“And for the patient it [the pathway] is actually better. He stays more compliant because he knows it is not back and forth but a routine program that he gets every time. This makes the patients feel safer.” [GP8]

“Of course we act according to the disorders and the risk profile, but we know the patients from their domestic conditions and whether they comply or not. And in these cases I would vary [the treatment].” [GP9]

“Being aware gets lost sometimes, especially when you have had patients for years or take over a practice and there are listed diagnoses and drugs, so you do not always question everything, you just overlook things.” [GP2]

Shared care/Colleagues

The cooperation between GPs and cardiologists was appreciated by both sides. Apart from smaller disagreements concerning coordination responsibility for the CHD patients, or adherence to the pathway advice, the collaboration was described as positive.

“We actually understood it as the treatment pathway helps us to do our job, and that one part of that - what we have done before - is connected to the primary care treatment. If we collaborate with competent GPs, we already tend to tell our patients that they have a competent GP to whom they should primarily turn to, e.g., when deterioration happens.” [C3]

“No problem now, [the cooperation] has improved considerably. The cardiologists do not make it their responsibility to schedule monitoring visits, instead leaving it more to the GP`s discretion. [Cardiologists] complained that many [patients] come to unnecessary monitoring visits, but now I think it is working better.” [GP10]

System-related factors


By integrating the pathway into a larger geographic, such as nationwide or organizational contexts, e.g., a medical association, the interviewed physicians expected an increased implementation success of the tool. The overlap between the pathway and the German CHD Disease Management Program (DMP) as systematic treatment program for chronically ill people [6, 39] was seen as an impeding factor for the pathway implementation in cases of differing recommendations.

“But I think that one can and should implement [the pathway] at the health care system level. One could, for example do [the pathway implementation] with our medical association and raise it to another level.” [C2]

“Because we are bound by contract to the DMP, we are obligated to act correspondingly. Even if we found the treatment pathway more reasonable, we are forced to implement the DMP. Sanctions are partially imposed if you do not participate in the DMP.” [GP7]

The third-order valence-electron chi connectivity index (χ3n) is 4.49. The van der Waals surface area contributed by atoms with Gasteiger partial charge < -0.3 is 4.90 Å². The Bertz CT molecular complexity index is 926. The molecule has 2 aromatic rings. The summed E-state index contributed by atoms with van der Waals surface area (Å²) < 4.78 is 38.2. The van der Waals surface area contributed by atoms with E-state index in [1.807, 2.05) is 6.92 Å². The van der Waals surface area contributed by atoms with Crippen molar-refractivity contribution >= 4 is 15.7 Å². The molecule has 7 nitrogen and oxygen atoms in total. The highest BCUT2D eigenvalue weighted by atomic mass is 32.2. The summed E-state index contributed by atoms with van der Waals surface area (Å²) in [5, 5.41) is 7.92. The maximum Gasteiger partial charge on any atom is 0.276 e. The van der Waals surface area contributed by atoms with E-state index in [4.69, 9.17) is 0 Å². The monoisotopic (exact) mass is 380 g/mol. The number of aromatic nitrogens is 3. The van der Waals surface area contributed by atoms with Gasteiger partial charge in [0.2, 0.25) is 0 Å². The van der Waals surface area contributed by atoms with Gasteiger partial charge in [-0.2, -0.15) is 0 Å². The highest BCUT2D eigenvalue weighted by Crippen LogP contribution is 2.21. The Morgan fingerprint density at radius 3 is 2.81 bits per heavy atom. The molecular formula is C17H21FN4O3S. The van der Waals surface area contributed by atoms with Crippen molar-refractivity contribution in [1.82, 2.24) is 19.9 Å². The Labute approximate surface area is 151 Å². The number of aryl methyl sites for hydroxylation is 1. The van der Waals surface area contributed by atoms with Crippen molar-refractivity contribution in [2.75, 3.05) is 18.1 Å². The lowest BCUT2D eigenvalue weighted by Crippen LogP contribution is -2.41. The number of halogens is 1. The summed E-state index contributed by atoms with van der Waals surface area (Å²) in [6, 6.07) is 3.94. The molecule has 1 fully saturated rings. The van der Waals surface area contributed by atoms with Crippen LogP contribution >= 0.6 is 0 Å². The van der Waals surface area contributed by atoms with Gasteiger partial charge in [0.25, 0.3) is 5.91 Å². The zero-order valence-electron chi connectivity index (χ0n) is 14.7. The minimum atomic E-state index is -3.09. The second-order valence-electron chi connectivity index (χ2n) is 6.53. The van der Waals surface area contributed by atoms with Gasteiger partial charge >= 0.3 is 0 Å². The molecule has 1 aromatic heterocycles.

Health care system

Participants perceived the actual demands of the German health care system as influencing the implementation of the CHD pathway. Due to competing tasks in daily practice, the pathway would be at risk of being forgotten. The GPs named their small gate-keeping influence in the German health care system as influencing factors for appointments with medical specialists as patients have free access to specialised care.

“We have so many fires burning at the moment, so many contracts, special regulations and treatment plans, DMP situations and such, that we partly lose the big picture. That makes it difficult for us.” [GP7]

“Thus, there is so much to work on at the moment. I think that is the main reason for not optimally meeting the requirements of every patient.” [GP9]

“I actually see another essential problem in, such is it here, we have free choice of care and many people go to secondary care on their own decision.” [GP7]


Main findings

Our study complements the understanding of potential facilitators and barriers to be considered in planning the implementation of innovative tools like the CHD pathway and is in line with the findings of other international studies [10, 16, 17, 40].

Concerning the treatment pathway itself, we first assessed the pathway content, the participation in the pathway development/ownership, the individual flexibility, and the related effort as relevant aspects for the implementation. The overall evaluation of the pathway recommendations was positive and required no additional effort by some of the GPs. Referring to the pathway development, which was appreciated by the physicians, a study by Grimshaw and colleagues showed that the participation in developing a guideline could enhance the compliance in physicians by about 32 %, whereas it was 22 % for non-developers [12]. Additionally, the active involvement of end-users in the local adaptation of clinical guidelines was found to lead to lead to significant changes in practice through a sense of ownership [19, 41]. As seen in other studies, the interviewed physicians perceived the ambivalence between the facilitation by standardized guidance and the restriction of their own medical autonomy as relevant [4244].